Book Ramblings: Reading Lolita in Tehran

I read the first chapter of this book while still in Madrid, and was determined to read the rest of it after having read Lolita. I think in retrospect it was even more interesting reading Lolita with the premise of this book resonating in my mind. Set in Iran during the Cultural Revolution and the rise to power of the dictator Ayatollah Khomeini, this engaging memoir discusses how the lives of several Iranian women intersect because of their love for literature at a secret workshop that Dr. Azar Nafisi, the author of the book, establishes in the comfort of her home.

During the Revolution, Nafisi is banned from teaching Western literature at the University of Tehran because of her refusal to wear the veil in class and to compromise on her ideals of Western literature. She decides to resist the stifling laws of the new Islamic Republic by creating a safe space where her female students can discuss works of literature, but most importantly, where they can talk about their own lives in relation to the similar themes of control and totalitarianism they find in works of fiction.

I found this book rather fascinating in the way that it effectively creates for the reader a feeling of the absurd, confined life that women experienced during the Islamic regime. It also plants the seed of hope that through inspiring figures like Nafisi, these women were able to silently rebel in their own way and nurture their own growth and education, which the government so feared and wanted to crush. Nafisi’s comparison of Khomeini’s dictatorship to Humbert’s control over Lolita was perhaps a bit simplified and overworked, but I find it very interesting nonetheless that she likens Khomeini’s reign to an agent who wants to confiscate, manipulate, and shape the lives of others according to their own fictitious vision of the world: “Lolita belongs to a category of victims who have no defense and are never given a chance to articulate their own story. As such, she becomes a double victim: not only her life but also her life story is taken from her” (41).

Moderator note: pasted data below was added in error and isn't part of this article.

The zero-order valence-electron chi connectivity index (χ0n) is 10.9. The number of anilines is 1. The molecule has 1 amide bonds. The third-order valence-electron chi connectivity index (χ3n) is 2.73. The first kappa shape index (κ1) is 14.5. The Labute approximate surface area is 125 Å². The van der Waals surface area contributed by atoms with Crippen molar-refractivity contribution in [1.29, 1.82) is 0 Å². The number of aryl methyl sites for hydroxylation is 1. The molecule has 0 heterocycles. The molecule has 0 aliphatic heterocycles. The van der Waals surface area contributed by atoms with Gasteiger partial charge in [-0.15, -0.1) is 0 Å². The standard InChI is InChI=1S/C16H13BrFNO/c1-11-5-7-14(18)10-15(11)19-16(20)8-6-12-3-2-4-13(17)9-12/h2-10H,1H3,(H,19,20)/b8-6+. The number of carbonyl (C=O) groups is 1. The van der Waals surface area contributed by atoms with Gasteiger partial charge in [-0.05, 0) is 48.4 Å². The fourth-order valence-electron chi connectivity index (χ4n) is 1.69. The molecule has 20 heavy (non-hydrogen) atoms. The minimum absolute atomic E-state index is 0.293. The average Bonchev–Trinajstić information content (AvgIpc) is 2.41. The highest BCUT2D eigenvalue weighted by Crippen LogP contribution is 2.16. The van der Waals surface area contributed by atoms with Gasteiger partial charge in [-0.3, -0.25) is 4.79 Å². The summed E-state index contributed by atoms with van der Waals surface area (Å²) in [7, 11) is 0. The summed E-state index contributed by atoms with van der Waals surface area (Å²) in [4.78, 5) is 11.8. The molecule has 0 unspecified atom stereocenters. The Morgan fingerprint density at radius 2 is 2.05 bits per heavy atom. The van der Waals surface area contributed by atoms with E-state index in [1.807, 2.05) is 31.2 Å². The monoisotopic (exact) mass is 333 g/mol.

Like Lolita, Nafisi’s girls are deprived of the simple joys of daily life, having been engulfed by the regime and the way it collapses the private and political spheres. The regime makes them cherish the things that once seemed normal to them in their every lives:

Oh, the things we have to be thankful for! And that memorable day was the beginning of our detailing our long list of debts to the Islamic Republic: parties, eating ice cream in public, falling in love, holding hands, wearing lipstick, laughing in public and reading Lolita in Tehran (55).

Along with Lolita, many other works of literature are discussed, including Daisy Miller, Pride and Prejudice, and The Great Gatsby, which is put on a mock “trial” in one of Nafisi’s university classes because of the revolutionary students’ protest against the Western “decadence” and “sinfulness” that they claim the book upholds. Nafisi tries to convince her students of the art of literature for literature’s sake, that the beautiful thing about a book is its lack of moral agenda and its ability to bring characters to life — characters who are courageous, cowardly, abusive, or righteous. She tries to teach them that In the world of literature, there is no black and white, right or wrong; it is where gray spaces thrive.

I like that Nafisi’s insightful writing makes the reader experience how the lives of these women come in contact with the imagined world of these books, and how important literature can become by empowering an oppressed group and giving them the tools necessary to make sense of their own reality. Nafisi says about The Great Gatsby:

What we in Iran had in common with Fitzgerald was this dream that became our obsession and took over our reality, this terrible, beautiful dream, impossible in its actualization, for which any amount of violence might be justified or forgiven…[Gatsby] wanted to fulfill his dream by repeating the past, and in the end he discovered that the past was dead, the present a sham, and there was no future. Was this not similar to our revolution, which had come in the name of our collective past and had wrecked our lives in the name of a dream? (144)

On the whole, this was a truly fascinating read that weaves a very real and complex issue into the problems of reading, analyzing, and appreciating works of literature.

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